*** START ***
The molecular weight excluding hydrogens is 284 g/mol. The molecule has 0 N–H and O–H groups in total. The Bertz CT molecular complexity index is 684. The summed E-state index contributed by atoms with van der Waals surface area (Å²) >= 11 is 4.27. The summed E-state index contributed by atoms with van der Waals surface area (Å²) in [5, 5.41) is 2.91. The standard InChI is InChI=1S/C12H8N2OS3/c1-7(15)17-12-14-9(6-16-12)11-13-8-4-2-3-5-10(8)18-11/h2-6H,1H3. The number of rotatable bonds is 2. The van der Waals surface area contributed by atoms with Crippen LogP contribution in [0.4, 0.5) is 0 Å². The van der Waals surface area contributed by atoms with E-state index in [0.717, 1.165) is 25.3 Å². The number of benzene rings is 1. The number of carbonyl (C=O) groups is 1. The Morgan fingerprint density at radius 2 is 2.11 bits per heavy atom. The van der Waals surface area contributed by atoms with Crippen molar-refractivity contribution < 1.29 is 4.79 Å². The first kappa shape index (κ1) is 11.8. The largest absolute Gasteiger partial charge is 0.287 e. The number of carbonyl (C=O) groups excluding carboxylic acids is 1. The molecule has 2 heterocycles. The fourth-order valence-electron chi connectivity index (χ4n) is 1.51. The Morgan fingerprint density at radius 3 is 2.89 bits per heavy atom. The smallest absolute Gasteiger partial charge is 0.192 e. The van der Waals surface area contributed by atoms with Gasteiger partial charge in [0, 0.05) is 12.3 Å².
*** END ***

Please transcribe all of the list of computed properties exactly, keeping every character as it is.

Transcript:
The molecular weight excluding hydrogens is 284 g/mol. The molecule has 0 N–H and O–H groups in total. The Bertz CT molecular complexity index is 684. The summed E-state index contributed by atoms with van der Waals surface area (Å²) >= 11 is 4.27. The summed E-state index contributed by atoms with van der Waals surface area (Å²) in [5, 5.41) is 2.91. The standard InChI is InChI=1S/C12H8N2OS3/c1-7(15)17-12-14-9(6-16-12)11-13-8-4-2-3-5-10(8)18-11/h2-6H,1H3. The number of rotatable bonds is 2. The van der Waals surface area contributed by atoms with Crippen LogP contribution in [0.4, 0.5) is 0 Å². The van der Waals surface area contributed by atoms with E-state index in [0.717, 1.165) is 25.3 Å². The number of benzene rings is 1. The number of carbonyl (C=O) groups is 1. The Morgan fingerprint density at radius 2 is 2.11 bits per heavy atom. The van der Waals surface area contributed by atoms with Crippen molar-refractivity contribution < 1.29 is 4.79 Å². The first kappa shape index (κ1) is 11.8. The largest absolute Gasteiger partial charge is 0.287 e. The number of carbonyl (C=O) groups excluding carboxylic acids is 1. The molecule has 2 heterocycles. The fourth-order valence-electron chi connectivity index (χ4n) is 1.51. The Morgan fingerprint density at radius 3 is 2.89 bits per heavy atom. The smallest absolute Gasteiger partial charge is 0.192 e. The van der Waals surface area contributed by atoms with Gasteiger partial charge in [0, 0.05) is 12.3 Å².